More fun travelling through storms yesterday. I got on the Long Island Railroad (LIRR)train at Rockville Centre just as the Nor’Easter Athena(apparently they name them now as well) was in full force. The train which was already 10 minutes late, did not leave the station right away. As I moved to a seat closer to the front of the train, pausing near the open doors, a woman in a seat nearby commented on the train’s status. Realizing this could end up being a long and boring trip, I sat in a seat nearby and continued our conversation.
The woman was reading updates on her phone and was kind enough to share them with me. What she was reading was that the LIRR was temporarily suspended due to overcrowding at Penn Station. When we began to move, and the conductor came by to collect our tickets, she asked him if this train would be remaining in service. He jokingly replied, “when I told them you were on the train they had no choice but to continue the service”. At first I thought the conductor was just being flirtatious, the woman was definitely flirt-worthy, but then he asked me if I knew who the woman was. He told me she was a reporter for NBC 4 in New York, at which point she introduced herself to me as Pei-Sze Cheng. I shamefully confessed that I do not generally watch NBC which caused her to inquisitively ask me why. A word of advice. If you ever meet a reporter, don’t tell them you don’t watch their station. There really is no good answer.
Although nothing she told me was particularly private, I will still give her that basic respect and not recount everything that she did tell me. I will say that I was somewhat taken aback by how down to earth and pleasant this woman was. We spoke of the storm, some of the issues facing the city, and debated as to what was the best way to make into Manhattan. At this point nothing was certain because we were stuck outside Jamaica station for a solid 15 minutes and still seeing reports of system-wide suspensions. When I commented on how we are the lucky ones, she smiled sincerely and said something along the lines of how we certainly need to constantly remind ourselves of that fact no matter how frustrating or inconvenient things become.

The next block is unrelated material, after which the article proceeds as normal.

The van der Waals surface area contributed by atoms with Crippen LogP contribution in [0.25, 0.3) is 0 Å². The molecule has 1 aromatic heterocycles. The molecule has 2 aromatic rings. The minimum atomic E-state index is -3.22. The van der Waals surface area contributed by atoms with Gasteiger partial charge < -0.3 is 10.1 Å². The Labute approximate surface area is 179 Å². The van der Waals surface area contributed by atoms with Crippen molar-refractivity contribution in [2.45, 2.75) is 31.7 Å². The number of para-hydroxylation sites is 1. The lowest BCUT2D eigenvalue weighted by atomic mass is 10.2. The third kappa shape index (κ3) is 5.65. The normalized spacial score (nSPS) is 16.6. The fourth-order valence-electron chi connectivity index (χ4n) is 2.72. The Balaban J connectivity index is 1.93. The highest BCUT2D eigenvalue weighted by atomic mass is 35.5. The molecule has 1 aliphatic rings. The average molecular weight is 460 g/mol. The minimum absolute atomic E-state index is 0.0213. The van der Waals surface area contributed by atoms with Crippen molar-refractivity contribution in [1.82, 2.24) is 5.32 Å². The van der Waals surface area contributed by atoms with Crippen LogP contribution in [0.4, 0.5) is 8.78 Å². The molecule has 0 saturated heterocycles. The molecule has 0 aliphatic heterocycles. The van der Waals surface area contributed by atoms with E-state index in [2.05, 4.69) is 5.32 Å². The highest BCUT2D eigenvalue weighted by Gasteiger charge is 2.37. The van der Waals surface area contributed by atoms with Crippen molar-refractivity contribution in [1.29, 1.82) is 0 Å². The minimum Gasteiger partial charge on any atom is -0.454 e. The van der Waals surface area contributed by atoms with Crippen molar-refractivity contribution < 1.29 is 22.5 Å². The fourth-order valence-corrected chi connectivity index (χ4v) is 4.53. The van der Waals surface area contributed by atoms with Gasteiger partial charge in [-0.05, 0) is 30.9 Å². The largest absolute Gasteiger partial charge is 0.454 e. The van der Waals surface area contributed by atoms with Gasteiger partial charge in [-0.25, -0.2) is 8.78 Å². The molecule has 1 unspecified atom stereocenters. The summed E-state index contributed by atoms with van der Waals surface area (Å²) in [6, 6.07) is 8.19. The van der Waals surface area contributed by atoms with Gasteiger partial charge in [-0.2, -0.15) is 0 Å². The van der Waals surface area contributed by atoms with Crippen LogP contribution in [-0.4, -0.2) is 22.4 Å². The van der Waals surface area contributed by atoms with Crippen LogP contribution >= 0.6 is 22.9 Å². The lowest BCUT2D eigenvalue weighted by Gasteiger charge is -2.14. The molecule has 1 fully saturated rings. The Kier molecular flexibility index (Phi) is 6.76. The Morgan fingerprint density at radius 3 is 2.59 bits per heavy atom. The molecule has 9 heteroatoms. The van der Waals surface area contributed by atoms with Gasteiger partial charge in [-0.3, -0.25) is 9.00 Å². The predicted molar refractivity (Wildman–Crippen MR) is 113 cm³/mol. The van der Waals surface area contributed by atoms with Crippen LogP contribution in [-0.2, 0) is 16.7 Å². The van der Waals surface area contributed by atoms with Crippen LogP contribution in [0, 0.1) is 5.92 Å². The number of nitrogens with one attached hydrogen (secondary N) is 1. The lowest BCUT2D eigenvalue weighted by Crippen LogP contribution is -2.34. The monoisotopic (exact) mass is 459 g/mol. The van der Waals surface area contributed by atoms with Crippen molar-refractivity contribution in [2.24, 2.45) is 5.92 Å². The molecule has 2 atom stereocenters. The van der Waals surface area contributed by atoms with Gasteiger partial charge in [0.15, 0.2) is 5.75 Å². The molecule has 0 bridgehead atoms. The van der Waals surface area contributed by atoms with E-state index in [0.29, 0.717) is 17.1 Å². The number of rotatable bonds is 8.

After 2 1/2 hours in transit I finally made it home. My encounter with a local celebrity just another result of one of the strangest times I’ve experienced during my time in New York. This would almost be fun if not for the fact that for so many people yesterday’s storm was a lot more than a delay on a train. For so many others it provided the challenge of finding enough food and shelter to survive another day.
I could not have written the book Jew Face without a basic appreciation and empathy for what my parents’ experienced between 1940 and 1945. These past few weeks in New York put things in an even clearer perspective. Imagine a 5 year period of, at best, uncertainty. Imagine not knowing where you are going to sleep, if you are going to eat, and what natural elements will cause you even greater obstacles to finding life’s most basic needs. And oh yes, add to this the fact that your life is constantly threatened by the most hostile enemy imaginable, and you have their life over those 5 years.
I want to thank Pei-Sze Cheng for the short and pleasant company and acknowledge her wonderful perspective on the situation. More importantly, I know we all hope that those suffering today get relief soon and have the opportunity to rebuild their lives with safety, dignity and a secure future.